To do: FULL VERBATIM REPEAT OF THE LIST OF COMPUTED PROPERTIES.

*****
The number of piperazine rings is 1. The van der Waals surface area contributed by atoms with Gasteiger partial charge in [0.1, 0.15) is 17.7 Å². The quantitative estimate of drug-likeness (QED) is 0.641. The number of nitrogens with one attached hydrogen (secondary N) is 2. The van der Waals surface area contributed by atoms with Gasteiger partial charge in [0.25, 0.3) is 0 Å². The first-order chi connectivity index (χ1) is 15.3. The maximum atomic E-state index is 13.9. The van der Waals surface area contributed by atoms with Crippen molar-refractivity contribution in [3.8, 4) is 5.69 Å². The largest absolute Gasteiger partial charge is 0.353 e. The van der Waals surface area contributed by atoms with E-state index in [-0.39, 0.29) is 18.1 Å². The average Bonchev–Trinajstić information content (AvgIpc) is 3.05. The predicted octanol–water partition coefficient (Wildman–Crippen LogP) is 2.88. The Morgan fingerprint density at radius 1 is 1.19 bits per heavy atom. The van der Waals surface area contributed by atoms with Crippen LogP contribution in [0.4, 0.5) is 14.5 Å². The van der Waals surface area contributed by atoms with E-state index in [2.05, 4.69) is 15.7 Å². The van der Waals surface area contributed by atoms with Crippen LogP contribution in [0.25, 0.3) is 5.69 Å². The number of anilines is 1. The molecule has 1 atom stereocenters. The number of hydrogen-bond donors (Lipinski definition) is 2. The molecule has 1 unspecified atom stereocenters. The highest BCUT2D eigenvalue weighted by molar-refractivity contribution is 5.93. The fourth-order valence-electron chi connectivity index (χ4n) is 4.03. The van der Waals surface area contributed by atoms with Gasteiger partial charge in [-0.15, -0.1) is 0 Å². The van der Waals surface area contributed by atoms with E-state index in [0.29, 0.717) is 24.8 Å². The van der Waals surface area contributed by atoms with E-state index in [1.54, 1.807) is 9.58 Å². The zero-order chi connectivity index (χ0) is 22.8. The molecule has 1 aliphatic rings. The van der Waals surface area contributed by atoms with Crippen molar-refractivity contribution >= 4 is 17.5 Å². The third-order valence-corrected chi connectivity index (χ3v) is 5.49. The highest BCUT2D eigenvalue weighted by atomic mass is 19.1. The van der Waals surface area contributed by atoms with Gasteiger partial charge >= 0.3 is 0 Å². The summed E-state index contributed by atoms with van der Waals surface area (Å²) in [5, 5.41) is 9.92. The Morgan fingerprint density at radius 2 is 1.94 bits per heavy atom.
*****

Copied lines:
The number of piperazine rings is 1. The van der Waals surface area contributed by atoms with Gasteiger partial charge in [0.1, 0.15) is 17.7 Å². The quantitative estimate of drug-likeness (QED) is 0.641. The number of nitrogens with one attached hydrogen (secondary N) is 2. The van der Waals surface area contributed by atoms with Gasteiger partial charge in [0.25, 0.3) is 0 Å². The first-order chi connectivity index (χ1) is 15.3. The maximum atomic E-state index is 13.9. The van der Waals surface area contributed by atoms with Crippen molar-refractivity contribution in [3.8, 4) is 5.69 Å². The largest absolute Gasteiger partial charge is 0.353 e. The van der Waals surface area contributed by atoms with E-state index in [-0.39, 0.29) is 18.1 Å². The average Bonchev–Trinajstić information content (AvgIpc) is 3.05. The predicted octanol–water partition coefficient (Wildman–Crippen LogP) is 2.88. The Morgan fingerprint density at radius 1 is 1.19 bits per heavy atom. The van der Waals surface area contributed by atoms with Crippen LogP contribution in [0.4, 0.5) is 14.5 Å². The van der Waals surface area contributed by atoms with E-state index in [2.05, 4.69) is 15.7 Å². The van der Waals surface area contributed by atoms with Crippen LogP contribution in [0.25, 0.3) is 5.69 Å². The number of anilines is 1. The molecule has 1 atom stereocenters. The number of hydrogen-bond donors (Lipinski definition) is 2. The molecule has 1 unspecified atom stereocenters. The highest BCUT2D eigenvalue weighted by molar-refractivity contribution is 5.93. The fourth-order valence-electron chi connectivity index (χ4n) is 4.03. The van der Waals surface area contributed by atoms with Gasteiger partial charge in [-0.15, -0.1) is 0 Å². The van der Waals surface area contributed by atoms with E-state index in [0.29, 0.717) is 24.8 Å². The van der Waals surface area contributed by atoms with E-state index in [1.54, 1.807) is 9.58 Å². The zero-order chi connectivity index (χ0) is 22.8. The molecule has 1 aliphatic rings. The van der Waals surface area contributed by atoms with Crippen molar-refractivity contribution >= 4 is 17.5 Å². The third-order valence-corrected chi connectivity index (χ3v) is 5.49. The highest BCUT2D eigenvalue weighted by atomic mass is 19.1. The van der Waals surface area contributed by atoms with Gasteiger partial charge >= 0.3 is 0 Å². The summed E-state index contributed by atoms with van der Waals surface area (Å²) in [5, 5.41) is 9.92. The Morgan fingerprint density at radius 2 is 1.94 bits per heavy atom.